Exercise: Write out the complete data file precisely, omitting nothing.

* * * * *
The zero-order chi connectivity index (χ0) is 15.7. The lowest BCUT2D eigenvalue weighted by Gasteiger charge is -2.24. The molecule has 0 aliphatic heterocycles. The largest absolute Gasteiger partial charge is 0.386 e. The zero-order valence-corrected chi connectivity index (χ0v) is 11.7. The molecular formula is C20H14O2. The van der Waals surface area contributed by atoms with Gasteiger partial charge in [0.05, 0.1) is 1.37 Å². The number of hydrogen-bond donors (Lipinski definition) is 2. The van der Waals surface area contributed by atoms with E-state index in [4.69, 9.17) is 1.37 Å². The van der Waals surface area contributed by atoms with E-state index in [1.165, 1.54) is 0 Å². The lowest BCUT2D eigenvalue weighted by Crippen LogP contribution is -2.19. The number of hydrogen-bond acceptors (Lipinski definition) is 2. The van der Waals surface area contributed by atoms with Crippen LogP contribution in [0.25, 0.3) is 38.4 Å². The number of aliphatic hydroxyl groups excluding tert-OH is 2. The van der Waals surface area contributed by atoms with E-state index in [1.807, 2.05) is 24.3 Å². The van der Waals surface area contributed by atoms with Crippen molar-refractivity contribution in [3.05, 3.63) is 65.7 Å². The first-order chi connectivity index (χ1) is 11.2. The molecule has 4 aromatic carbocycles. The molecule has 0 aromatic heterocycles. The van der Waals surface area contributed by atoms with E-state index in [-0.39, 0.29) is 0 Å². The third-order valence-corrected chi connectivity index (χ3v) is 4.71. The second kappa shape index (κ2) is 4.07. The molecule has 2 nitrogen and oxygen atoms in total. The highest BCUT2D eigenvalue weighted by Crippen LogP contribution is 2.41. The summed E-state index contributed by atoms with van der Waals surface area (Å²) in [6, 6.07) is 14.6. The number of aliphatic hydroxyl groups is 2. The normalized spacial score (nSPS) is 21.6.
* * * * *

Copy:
The zero-order chi connectivity index (χ0) is 15.7. The lowest BCUT2D eigenvalue weighted by Gasteiger charge is -2.24. The molecule has 0 aliphatic heterocycles. The largest absolute Gasteiger partial charge is 0.386 e. The zero-order valence-corrected chi connectivity index (χ0v) is 11.7. The molecular formula is C20H14O2. The van der Waals surface area contributed by atoms with Gasteiger partial charge in [0.05, 0.1) is 1.37 Å². The number of hydrogen-bond donors (Lipinski definition) is 2. The van der Waals surface area contributed by atoms with E-state index in [4.69, 9.17) is 1.37 Å². The van der Waals surface area contributed by atoms with E-state index in [1.165, 1.54) is 0 Å². The lowest BCUT2D eigenvalue weighted by Crippen LogP contribution is -2.19. The number of hydrogen-bond acceptors (Lipinski definition) is 2. The van der Waals surface area contributed by atoms with Crippen LogP contribution in [0.25, 0.3) is 38.4 Å². The number of aliphatic hydroxyl groups excluding tert-OH is 2. The van der Waals surface area contributed by atoms with E-state index in [1.807, 2.05) is 24.3 Å². The van der Waals surface area contributed by atoms with Crippen molar-refractivity contribution in [3.05, 3.63) is 65.7 Å². The first-order chi connectivity index (χ1) is 11.2. The molecule has 4 aromatic carbocycles. The molecule has 0 aromatic heterocycles. The van der Waals surface area contributed by atoms with E-state index in [-0.39, 0.29) is 0 Å². The third-order valence-corrected chi connectivity index (χ3v) is 4.71. The second kappa shape index (κ2) is 4.07. The molecule has 2 nitrogen and oxygen atoms in total. The highest BCUT2D eigenvalue weighted by Crippen LogP contribution is 2.41. The summed E-state index contributed by atoms with van der Waals surface area (Å²) in [6, 6.07) is 14.6. The number of aliphatic hydroxyl groups is 2. The normalized spacial score (nSPS) is 21.6.